Deep Puddle Dynamics – June 26th, 1998

This track is off one of the most avant-guard Hip Hop albums to date – The Taste of Rain…Why Kneel? (soon to be reviewed by White Noise). The rapping alternates on almost every other line between Slug, Doseone and Alias, creating a patchwork of seemingly disjointed ideas and concepts. This is set against a mournfully sweeping string sample and heavy percussion. The topic of the song? : the meaning of life.

Tyler, the Creator – Yonkers

Tyler, the Creator comes as close to clinically insane as is possible for the leader/producer/rapper of a Hip Hop collective whose originality has taken the industry by storm – although he did decide to name it “Odd Future Wolf Gang Kill Them All” (OFWGKTA). With instrumentals that sound like a piece of broken machinery that nobody has turned off yet and a relentlessly minimal beat, the production is utterly unique, and could only be accompanied by lyrics that, delivered in his ludicrously bass voice, leap madly between descriptions of brutal acts of random violence and recreational activities such as: “I slipped myself some pink xanies, and danced around the house in all-over print panties”. I also highly recommend you watch the video for this track, directed by Tyler himself.

Pharoahe Monch – Hell

On the track Hell, Pharoahe Monch utilises a linguistic style surprisingly under-used in Hip-Hop – alliteration. And he uses it to great effect, repeating an ‘f’ sound to create a flow that is rapid and aggressive (“My phonetics alone force feeble MCs into defence on the fly”). He does not keep this up for the whole track, but slides it smoothly into a complex internal rhyming that keep up the frenetic pace of his delivery. The production is sinister, with a steady rattling noise interspersed with blips of base. The hellish feel of the track fits well with his bestial snarl, and lyrics referencing incest, holocaust and death – and a chanted chorus of “This is, Hell! This is, Hell!”.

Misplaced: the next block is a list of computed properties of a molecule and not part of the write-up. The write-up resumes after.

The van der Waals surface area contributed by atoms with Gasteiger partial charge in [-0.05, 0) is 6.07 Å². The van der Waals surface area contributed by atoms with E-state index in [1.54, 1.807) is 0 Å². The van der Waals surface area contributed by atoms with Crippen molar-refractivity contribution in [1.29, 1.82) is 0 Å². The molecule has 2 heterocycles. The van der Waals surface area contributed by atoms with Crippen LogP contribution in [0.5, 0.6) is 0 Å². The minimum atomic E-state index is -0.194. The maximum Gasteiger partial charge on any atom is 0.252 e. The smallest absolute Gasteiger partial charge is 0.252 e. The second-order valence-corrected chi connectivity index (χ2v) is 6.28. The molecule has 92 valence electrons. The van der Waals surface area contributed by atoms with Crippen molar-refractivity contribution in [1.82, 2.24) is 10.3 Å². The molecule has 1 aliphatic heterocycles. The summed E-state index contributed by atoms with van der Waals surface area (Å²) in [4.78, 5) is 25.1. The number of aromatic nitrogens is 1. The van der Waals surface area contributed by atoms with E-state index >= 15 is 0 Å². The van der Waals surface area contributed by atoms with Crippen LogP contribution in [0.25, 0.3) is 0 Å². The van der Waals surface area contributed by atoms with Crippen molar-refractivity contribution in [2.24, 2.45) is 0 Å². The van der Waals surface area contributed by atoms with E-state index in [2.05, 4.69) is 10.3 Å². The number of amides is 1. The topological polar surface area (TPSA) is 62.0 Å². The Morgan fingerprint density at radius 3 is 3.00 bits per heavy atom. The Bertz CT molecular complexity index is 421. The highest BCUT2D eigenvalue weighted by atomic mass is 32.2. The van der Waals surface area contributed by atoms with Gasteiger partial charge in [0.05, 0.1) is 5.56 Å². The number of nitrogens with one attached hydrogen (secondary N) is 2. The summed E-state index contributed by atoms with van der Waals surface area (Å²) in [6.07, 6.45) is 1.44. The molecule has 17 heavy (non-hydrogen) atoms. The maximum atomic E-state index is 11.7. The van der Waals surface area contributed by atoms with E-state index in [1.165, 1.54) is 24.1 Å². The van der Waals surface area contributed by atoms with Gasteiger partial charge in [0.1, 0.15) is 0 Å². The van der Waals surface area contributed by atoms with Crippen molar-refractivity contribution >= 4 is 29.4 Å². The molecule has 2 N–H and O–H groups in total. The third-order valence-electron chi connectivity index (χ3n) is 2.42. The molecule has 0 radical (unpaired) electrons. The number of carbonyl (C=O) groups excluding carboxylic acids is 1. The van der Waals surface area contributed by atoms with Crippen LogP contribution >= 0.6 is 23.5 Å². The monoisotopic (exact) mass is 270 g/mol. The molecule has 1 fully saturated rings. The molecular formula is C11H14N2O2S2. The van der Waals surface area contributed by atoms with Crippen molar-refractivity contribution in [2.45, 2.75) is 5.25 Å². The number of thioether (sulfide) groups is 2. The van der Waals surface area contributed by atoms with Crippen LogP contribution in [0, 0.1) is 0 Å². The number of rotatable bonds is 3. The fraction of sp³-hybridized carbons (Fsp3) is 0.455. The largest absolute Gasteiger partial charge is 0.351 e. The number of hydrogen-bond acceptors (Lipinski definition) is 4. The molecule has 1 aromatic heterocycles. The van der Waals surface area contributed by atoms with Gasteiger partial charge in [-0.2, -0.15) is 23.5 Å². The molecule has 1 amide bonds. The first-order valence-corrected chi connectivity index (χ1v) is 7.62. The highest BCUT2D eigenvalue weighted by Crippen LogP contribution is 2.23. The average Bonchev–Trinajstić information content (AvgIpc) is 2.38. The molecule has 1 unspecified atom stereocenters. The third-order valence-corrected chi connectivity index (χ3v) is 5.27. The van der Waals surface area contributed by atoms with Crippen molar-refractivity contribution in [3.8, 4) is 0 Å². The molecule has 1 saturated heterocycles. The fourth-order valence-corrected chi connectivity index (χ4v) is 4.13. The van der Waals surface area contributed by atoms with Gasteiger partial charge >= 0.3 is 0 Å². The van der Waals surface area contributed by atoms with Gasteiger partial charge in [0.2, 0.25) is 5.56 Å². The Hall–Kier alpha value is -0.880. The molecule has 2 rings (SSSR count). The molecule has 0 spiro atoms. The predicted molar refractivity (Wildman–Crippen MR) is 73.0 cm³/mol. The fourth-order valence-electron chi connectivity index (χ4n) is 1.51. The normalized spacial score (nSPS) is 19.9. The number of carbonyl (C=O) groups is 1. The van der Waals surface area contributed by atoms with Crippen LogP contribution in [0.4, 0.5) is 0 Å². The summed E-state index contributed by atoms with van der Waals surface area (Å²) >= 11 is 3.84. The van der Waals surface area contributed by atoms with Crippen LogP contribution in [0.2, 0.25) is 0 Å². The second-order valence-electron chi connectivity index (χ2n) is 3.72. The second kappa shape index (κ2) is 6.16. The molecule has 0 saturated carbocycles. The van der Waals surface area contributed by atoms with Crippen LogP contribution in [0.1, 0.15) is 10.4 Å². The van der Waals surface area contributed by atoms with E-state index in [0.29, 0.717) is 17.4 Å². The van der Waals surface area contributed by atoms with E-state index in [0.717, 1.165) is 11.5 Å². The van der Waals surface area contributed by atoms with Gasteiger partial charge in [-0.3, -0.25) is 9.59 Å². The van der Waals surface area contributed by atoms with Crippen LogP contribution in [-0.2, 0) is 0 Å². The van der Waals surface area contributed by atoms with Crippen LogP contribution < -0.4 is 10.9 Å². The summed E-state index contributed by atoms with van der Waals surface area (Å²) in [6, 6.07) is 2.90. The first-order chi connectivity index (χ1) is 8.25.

Lyrical Highlight: “Your whole rooms full of angels, All in your ear tryin’ to tell you which God you should pray to, You pray to Jesus, but he don’t wanna save you, Cuz you unfaithful, so he gives you to Azazel”

MF Doom – Deep Fried Frenz

From the self-produced album MM…Food (in which food is a running theme and each track name is a pun on some foodstuff or other, eg. Rap Snitch Knishes), Deep Fried Frenz is a cynical dismissal of people who claim to be your friends, and is lyrically fantastic. All are portrayed as back-stabbers, users, losers and cheaters, wanting nothing more than money. In contrast to this, and adding hugely to his ironic tone, the music is upbeat and cheery, with the shouted chorus sample being “Ones we can depend on…Friends!”. However, he expands this general misanthropy to make an implicit statement about his experiences of crime culture in the ghetto, where “jealousy is the number one killer among black folk”, asking “what happened to the loyalty? Honour amongst crooks, trust amongst royalty”.

Lyrical Highlight: “Some come in the form of co-dependents; a lot of times only end up bein’ co-defendants, Ten bucks say they tell for a lower sentence, And leave you up under the jail, beggin’ for a penance”

Atmosphere - Godlovesugly

Rapping over a stripped down piano loop, Slug (one half of Atmosphere) depicts the shunned outcast figure that is his persona using an impressive array of metaphor and imagery. His content is far more narratively straight forward than a lot of other alternative Hip-Hop, but in losing the fragmented quality of alternative rap he gains clarity and a medium in which to deliver his highly emotive brand of storytelling.

Lyrical highlight: “Discretion is the name of my cement-feathered bird, and if you didn’t hear it, then fuck whatever’s heard, I think you’ve got the sickness I suggest you get it cured”

Madvillain – Accordion

This track is perhaps one of the most minimal off Madvillainy, an album that samples primarily from 60s cartoons, but is all the more striking for it. A simple accordion loop (sampled from experimental California producer Daedelus, also soon to be reviewed in this blog) and wood-block beat gives it a slow, mournful pace, and provides Doom with all the structure he needs to rap in his earthy delivery that sounds as if he is just talking and somehow staying in time. This is not an easy piece of production to rap over, but Doom pulls it off to perfection.

Lyrical Highlight: “Livin’ off borrowed time the clock ticks faster, that’d be the hour they knock the slick blaster – Dick Dastardly and Muttley with the sick laughter”